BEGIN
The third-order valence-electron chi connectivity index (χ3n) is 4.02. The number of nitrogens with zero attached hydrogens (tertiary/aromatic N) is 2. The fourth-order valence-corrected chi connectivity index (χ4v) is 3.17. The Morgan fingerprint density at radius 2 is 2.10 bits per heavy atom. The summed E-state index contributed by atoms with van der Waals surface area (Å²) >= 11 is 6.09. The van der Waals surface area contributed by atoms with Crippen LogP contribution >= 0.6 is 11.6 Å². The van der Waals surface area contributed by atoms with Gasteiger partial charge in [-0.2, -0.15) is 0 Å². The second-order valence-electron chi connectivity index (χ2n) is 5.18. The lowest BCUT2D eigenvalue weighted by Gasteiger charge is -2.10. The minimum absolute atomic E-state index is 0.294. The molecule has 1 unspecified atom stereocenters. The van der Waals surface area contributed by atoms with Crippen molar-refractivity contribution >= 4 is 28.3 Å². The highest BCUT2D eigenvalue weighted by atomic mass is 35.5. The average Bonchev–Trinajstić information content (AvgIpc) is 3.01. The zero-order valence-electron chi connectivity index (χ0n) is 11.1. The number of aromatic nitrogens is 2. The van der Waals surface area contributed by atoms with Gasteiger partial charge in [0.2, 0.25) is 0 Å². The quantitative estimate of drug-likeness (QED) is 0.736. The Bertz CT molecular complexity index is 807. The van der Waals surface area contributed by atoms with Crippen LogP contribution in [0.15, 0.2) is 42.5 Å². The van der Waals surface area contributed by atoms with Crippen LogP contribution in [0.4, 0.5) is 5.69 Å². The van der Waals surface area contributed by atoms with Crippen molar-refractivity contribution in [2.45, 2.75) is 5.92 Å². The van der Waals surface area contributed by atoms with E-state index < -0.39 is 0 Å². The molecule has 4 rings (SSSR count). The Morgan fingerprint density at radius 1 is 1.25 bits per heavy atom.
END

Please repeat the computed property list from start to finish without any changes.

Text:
The third-order valence-electron chi connectivity index (χ3n) is 4.02. The number of nitrogens with zero attached hydrogens (tertiary/aromatic N) is 2. The fourth-order valence-corrected chi connectivity index (χ4v) is 3.17. The Morgan fingerprint density at radius 2 is 2.10 bits per heavy atom. The summed E-state index contributed by atoms with van der Waals surface area (Å²) >= 11 is 6.09. The van der Waals surface area contributed by atoms with Crippen LogP contribution >= 0.6 is 11.6 Å². The van der Waals surface area contributed by atoms with Gasteiger partial charge in [-0.2, -0.15) is 0 Å². The second-order valence-electron chi connectivity index (χ2n) is 5.18. The lowest BCUT2D eigenvalue weighted by Gasteiger charge is -2.10. The minimum absolute atomic E-state index is 0.294. The molecule has 1 unspecified atom stereocenters. The van der Waals surface area contributed by atoms with Crippen molar-refractivity contribution >= 4 is 28.3 Å². The highest BCUT2D eigenvalue weighted by atomic mass is 35.5. The average Bonchev–Trinajstić information content (AvgIpc) is 3.01. The zero-order valence-electron chi connectivity index (χ0n) is 11.1. The number of aromatic nitrogens is 2. The van der Waals surface area contributed by atoms with Gasteiger partial charge in [0.2, 0.25) is 0 Å². The quantitative estimate of drug-likeness (QED) is 0.736. The Bertz CT molecular complexity index is 807. The van der Waals surface area contributed by atoms with Crippen LogP contribution in [0.15, 0.2) is 42.5 Å². The van der Waals surface area contributed by atoms with Crippen LogP contribution in [0.4, 0.5) is 5.69 Å². The van der Waals surface area contributed by atoms with Crippen molar-refractivity contribution in [2.45, 2.75) is 5.92 Å². The van der Waals surface area contributed by atoms with E-state index < -0.39 is 0 Å². The molecule has 4 rings (SSSR count). The Morgan fingerprint density at radius 1 is 1.25 bits per heavy atom.